The teacher who built MCS’s P.E.

Interviewer & Writer: Olivia Aires da Silva (86’)

Synopsis: In this exclusive interview, Miss Edith Wong reveals the inside story of how Maryknoll Convent School evolved from owning just a few hula hoops in the P.E. equipment room back in the 60’s to the multi-faceted sporting clubs they have today. Her 31 years of dedication at Maryknoll proved to be more than a milestone in her life for she touched the minds and lives of many – sisters, teachers and students alike in reinforcing the  intrinsic value of education.

Interviewer: “Why did you choose to teach at MCS?

Miss Wong: “When I graduated from the College of Education, I was aiming to teach at a public school but the government started its cutbacks in education and reduced the teacher-to- student ratio across the board. A steady income was much needed, so Mimi Lee, a friend of mine recommended me to Sister Rose Duchesne. I was hesitant at first and definitely very nervous being interviewed by Sister de Ricci because I was a new teacher and I never had any experience with nuns. I still remember that my favourite answer to the sisters was ‘Yes, Sister’.

Interviewer: As an educator, what was your vision or goal?

Miss Wong: When I first started teaching in 1965, P.E. was not a compulsory subject at MCS. At the time, it was taught by the wives of Englishmen in Hong Kong but only when they had spare time. The amount of exercise our girls had was random and inconsistent. While some students really enjoyed P.E., there were many who did not care for it. I wanted students to know the benefit of exercise for the development of good health and to also have some fun out of it.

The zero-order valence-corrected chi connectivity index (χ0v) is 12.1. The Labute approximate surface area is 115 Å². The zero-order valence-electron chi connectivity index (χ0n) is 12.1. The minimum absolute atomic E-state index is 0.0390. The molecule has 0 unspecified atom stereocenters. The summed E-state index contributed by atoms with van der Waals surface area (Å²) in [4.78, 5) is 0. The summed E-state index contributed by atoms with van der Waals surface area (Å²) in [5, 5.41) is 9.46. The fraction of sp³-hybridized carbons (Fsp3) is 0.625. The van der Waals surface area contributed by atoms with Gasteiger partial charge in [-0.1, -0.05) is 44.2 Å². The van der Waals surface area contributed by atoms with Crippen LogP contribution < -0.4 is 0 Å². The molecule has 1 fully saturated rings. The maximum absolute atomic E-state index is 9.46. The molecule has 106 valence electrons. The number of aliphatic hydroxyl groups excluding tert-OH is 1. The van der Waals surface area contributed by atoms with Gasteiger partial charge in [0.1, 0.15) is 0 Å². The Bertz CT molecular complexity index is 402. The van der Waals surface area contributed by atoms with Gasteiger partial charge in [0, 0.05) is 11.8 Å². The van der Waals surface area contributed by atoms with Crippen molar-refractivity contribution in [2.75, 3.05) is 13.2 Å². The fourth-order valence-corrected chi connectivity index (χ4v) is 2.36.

Interviewer: What subjects did you teach?

Miss Wong: Over the years, the range of subjects slowly increased but at the beginning, I was hired and assigned to teach all of the classes from Form one to five P.E. In the following year, I became a homeroom teacher. Responsibilities increased and I was also in-charge of teaching forms 1 and 2 mathematics. Geography was my second field of concentration, so in time I taught that subject too. The spectrum kept expanding and I soon found myself involved in Bible Studies, Chinese History and Girl Guides. I think the “Yes, Sister” syndrome continued well into my career path. Who can turn down a respectable and benevolent person like Sister Rose Duchesne? She was the principal at the time and I worked with her for 7 years until Sister Jeanne’s arrival.

Interviewer: Can you tell us about the sports Maryknollers played back in the 60’s?

Miss Wong: You wouldn’t believe it. On the first day of school, I was led to this “closet” of sporting equipment. It was where the electricity box was. When I opened it, I had the shock of my life. No basketball, no badminton, no nets, no roll mats and not even basic colour bands. Instead, there were some hula hoops, some thick ropes that resembled the ones used to play tug-of-war with and a few softball gloves and bats. I pondered what I could possibly teach the girls with such limited equipment.

Interviewer: Then what was your blueprint for the school’s sports development?